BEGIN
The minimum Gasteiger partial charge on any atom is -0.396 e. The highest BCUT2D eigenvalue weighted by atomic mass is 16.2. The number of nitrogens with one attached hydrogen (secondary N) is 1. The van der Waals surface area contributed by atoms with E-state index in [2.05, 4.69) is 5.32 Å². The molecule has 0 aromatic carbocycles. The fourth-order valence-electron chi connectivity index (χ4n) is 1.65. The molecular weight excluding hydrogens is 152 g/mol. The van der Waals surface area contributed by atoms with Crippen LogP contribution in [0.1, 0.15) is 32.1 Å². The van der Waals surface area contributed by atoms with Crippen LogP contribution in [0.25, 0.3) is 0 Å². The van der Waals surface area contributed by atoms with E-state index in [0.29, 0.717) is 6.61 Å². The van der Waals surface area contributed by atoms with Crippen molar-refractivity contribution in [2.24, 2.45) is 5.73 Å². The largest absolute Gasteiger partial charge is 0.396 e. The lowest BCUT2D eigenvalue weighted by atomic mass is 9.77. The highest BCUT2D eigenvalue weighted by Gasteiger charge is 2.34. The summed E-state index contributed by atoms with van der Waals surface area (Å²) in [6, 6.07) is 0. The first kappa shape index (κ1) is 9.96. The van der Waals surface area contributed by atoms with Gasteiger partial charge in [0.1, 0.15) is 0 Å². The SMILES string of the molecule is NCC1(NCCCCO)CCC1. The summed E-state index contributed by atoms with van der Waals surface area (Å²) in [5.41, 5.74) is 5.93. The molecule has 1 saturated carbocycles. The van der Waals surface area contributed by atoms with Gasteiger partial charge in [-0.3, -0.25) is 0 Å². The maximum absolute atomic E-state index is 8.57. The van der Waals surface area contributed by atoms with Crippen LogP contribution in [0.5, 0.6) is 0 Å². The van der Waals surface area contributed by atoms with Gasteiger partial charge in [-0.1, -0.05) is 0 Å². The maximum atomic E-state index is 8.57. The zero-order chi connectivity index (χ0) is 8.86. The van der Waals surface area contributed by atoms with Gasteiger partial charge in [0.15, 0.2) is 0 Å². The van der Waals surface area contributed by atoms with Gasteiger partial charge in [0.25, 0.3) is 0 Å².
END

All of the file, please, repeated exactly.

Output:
The minimum Gasteiger partial charge on any atom is -0.396 e. The highest BCUT2D eigenvalue weighted by atomic mass is 16.2. The number of nitrogens with one attached hydrogen (secondary N) is 1. The van der Waals surface area contributed by atoms with E-state index in [2.05, 4.69) is 5.32 Å². The molecule has 0 aromatic carbocycles. The fourth-order valence-electron chi connectivity index (χ4n) is 1.65. The molecular weight excluding hydrogens is 152 g/mol. The van der Waals surface area contributed by atoms with Crippen LogP contribution in [0.1, 0.15) is 32.1 Å². The van der Waals surface area contributed by atoms with Crippen LogP contribution in [0.25, 0.3) is 0 Å². The van der Waals surface area contributed by atoms with E-state index in [0.29, 0.717) is 6.61 Å². The van der Waals surface area contributed by atoms with Crippen molar-refractivity contribution in [2.24, 2.45) is 5.73 Å². The largest absolute Gasteiger partial charge is 0.396 e. The lowest BCUT2D eigenvalue weighted by atomic mass is 9.77. The highest BCUT2D eigenvalue weighted by Gasteiger charge is 2.34. The summed E-state index contributed by atoms with van der Waals surface area (Å²) in [6, 6.07) is 0. The first kappa shape index (κ1) is 9.96. The van der Waals surface area contributed by atoms with Gasteiger partial charge in [0.1, 0.15) is 0 Å². The SMILES string of the molecule is NCC1(NCCCCO)CCC1. The summed E-state index contributed by atoms with van der Waals surface area (Å²) in [5.41, 5.74) is 5.93. The molecule has 1 saturated carbocycles. The van der Waals surface area contributed by atoms with Gasteiger partial charge in [-0.3, -0.25) is 0 Å². The maximum absolute atomic E-state index is 8.57. The van der Waals surface area contributed by atoms with Crippen LogP contribution in [0.5, 0.6) is 0 Å². The van der Waals surface area contributed by atoms with Gasteiger partial charge in [-0.1, -0.05) is 0 Å². The maximum atomic E-state index is 8.57. The zero-order chi connectivity index (χ0) is 8.86. The van der Waals surface area contributed by atoms with Gasteiger partial charge in [0.15, 0.2) is 0 Å². The van der Waals surface area contributed by atoms with Gasteiger partial charge in [0.25, 0.3) is 0 Å².